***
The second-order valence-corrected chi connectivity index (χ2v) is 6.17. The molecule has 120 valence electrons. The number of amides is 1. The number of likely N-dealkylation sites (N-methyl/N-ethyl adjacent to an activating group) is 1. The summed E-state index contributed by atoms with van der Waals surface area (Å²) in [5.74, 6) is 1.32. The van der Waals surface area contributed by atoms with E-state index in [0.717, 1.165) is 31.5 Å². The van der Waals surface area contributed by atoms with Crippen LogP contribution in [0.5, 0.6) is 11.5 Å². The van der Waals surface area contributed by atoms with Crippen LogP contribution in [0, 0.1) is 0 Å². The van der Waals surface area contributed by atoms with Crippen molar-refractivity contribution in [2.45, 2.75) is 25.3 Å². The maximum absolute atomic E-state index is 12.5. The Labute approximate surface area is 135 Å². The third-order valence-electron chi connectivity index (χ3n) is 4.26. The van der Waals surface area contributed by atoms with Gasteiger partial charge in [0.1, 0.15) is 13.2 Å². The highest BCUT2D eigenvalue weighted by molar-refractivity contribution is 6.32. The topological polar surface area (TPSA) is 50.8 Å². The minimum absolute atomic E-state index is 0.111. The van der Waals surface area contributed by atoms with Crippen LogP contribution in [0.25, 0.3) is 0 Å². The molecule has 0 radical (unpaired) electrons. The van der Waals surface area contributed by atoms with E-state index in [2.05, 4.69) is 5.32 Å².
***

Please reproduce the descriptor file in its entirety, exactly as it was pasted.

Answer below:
The second-order valence-corrected chi connectivity index (χ2v) is 6.17. The molecule has 120 valence electrons. The number of amides is 1. The number of likely N-dealkylation sites (N-methyl/N-ethyl adjacent to an activating group) is 1. The summed E-state index contributed by atoms with van der Waals surface area (Å²) in [5.74, 6) is 1.32. The van der Waals surface area contributed by atoms with E-state index in [0.717, 1.165) is 31.5 Å². The van der Waals surface area contributed by atoms with Crippen LogP contribution in [0.5, 0.6) is 11.5 Å². The van der Waals surface area contributed by atoms with Crippen LogP contribution in [0, 0.1) is 0 Å². The van der Waals surface area contributed by atoms with Crippen molar-refractivity contribution in [2.45, 2.75) is 25.3 Å². The maximum absolute atomic E-state index is 12.5. The Labute approximate surface area is 135 Å². The third-order valence-electron chi connectivity index (χ3n) is 4.26. The van der Waals surface area contributed by atoms with Gasteiger partial charge in [0.1, 0.15) is 13.2 Å². The highest BCUT2D eigenvalue weighted by molar-refractivity contribution is 6.32. The topological polar surface area (TPSA) is 50.8 Å². The minimum absolute atomic E-state index is 0.111. The van der Waals surface area contributed by atoms with Crippen LogP contribution in [0.25, 0.3) is 0 Å². The molecule has 0 radical (unpaired) electrons. The van der Waals surface area contributed by atoms with E-state index in [2.05, 4.69) is 5.32 Å².